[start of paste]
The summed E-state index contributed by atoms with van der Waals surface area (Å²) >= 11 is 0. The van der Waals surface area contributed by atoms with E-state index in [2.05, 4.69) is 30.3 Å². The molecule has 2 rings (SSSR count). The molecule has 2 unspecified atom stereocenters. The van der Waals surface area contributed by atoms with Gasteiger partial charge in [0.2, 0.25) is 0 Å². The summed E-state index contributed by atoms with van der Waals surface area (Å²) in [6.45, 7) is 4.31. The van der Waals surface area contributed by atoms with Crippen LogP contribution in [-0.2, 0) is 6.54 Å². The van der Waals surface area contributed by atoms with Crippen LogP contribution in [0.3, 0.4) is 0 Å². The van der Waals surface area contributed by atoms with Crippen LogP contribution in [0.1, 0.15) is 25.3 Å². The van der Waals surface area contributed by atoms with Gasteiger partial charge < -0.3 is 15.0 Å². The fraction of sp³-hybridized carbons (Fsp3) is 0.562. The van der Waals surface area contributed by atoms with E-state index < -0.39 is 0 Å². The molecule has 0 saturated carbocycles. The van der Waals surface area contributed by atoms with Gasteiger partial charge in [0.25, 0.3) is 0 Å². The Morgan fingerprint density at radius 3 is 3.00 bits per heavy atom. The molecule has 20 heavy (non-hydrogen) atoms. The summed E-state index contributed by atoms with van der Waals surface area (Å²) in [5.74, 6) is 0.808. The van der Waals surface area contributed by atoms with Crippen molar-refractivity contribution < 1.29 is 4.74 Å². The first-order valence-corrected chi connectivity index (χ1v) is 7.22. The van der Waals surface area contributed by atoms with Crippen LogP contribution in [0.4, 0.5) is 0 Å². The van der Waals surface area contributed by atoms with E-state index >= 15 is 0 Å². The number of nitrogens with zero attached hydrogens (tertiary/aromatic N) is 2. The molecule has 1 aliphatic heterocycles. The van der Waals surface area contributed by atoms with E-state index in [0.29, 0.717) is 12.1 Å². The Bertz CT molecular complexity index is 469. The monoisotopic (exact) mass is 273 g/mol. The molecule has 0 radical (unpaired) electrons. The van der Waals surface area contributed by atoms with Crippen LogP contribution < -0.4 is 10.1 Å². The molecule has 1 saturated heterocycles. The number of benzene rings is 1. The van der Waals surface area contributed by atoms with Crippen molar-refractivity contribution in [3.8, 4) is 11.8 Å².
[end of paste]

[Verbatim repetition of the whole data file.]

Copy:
The summed E-state index contributed by atoms with van der Waals surface area (Å²) >= 11 is 0. The van der Waals surface area contributed by atoms with E-state index in [2.05, 4.69) is 30.3 Å². The molecule has 2 rings (SSSR count). The molecule has 2 unspecified atom stereocenters. The van der Waals surface area contributed by atoms with Gasteiger partial charge in [0.2, 0.25) is 0 Å². The summed E-state index contributed by atoms with van der Waals surface area (Å²) in [6.45, 7) is 4.31. The van der Waals surface area contributed by atoms with Crippen LogP contribution in [-0.2, 0) is 6.54 Å². The van der Waals surface area contributed by atoms with Crippen LogP contribution in [0.3, 0.4) is 0 Å². The van der Waals surface area contributed by atoms with Crippen LogP contribution in [0.1, 0.15) is 25.3 Å². The van der Waals surface area contributed by atoms with Gasteiger partial charge < -0.3 is 15.0 Å². The fraction of sp³-hybridized carbons (Fsp3) is 0.562. The van der Waals surface area contributed by atoms with E-state index < -0.39 is 0 Å². The molecule has 0 saturated carbocycles. The van der Waals surface area contributed by atoms with Gasteiger partial charge in [0.25, 0.3) is 0 Å². The Morgan fingerprint density at radius 3 is 3.00 bits per heavy atom. The molecule has 20 heavy (non-hydrogen) atoms. The summed E-state index contributed by atoms with van der Waals surface area (Å²) in [5.74, 6) is 0.808. The van der Waals surface area contributed by atoms with Crippen molar-refractivity contribution < 1.29 is 4.74 Å². The first-order valence-corrected chi connectivity index (χ1v) is 7.22. The van der Waals surface area contributed by atoms with Crippen LogP contribution in [0.4, 0.5) is 0 Å². The van der Waals surface area contributed by atoms with E-state index >= 15 is 0 Å². The number of nitrogens with zero attached hydrogens (tertiary/aromatic N) is 2. The molecule has 1 aliphatic heterocycles. The van der Waals surface area contributed by atoms with E-state index in [0.29, 0.717) is 12.1 Å². The Bertz CT molecular complexity index is 469. The monoisotopic (exact) mass is 273 g/mol. The molecule has 0 radical (unpaired) electrons. The van der Waals surface area contributed by atoms with Crippen LogP contribution < -0.4 is 10.1 Å². The molecule has 1 saturated heterocycles. The number of benzene rings is 1. The van der Waals surface area contributed by atoms with Crippen molar-refractivity contribution in [3.8, 4) is 11.8 Å².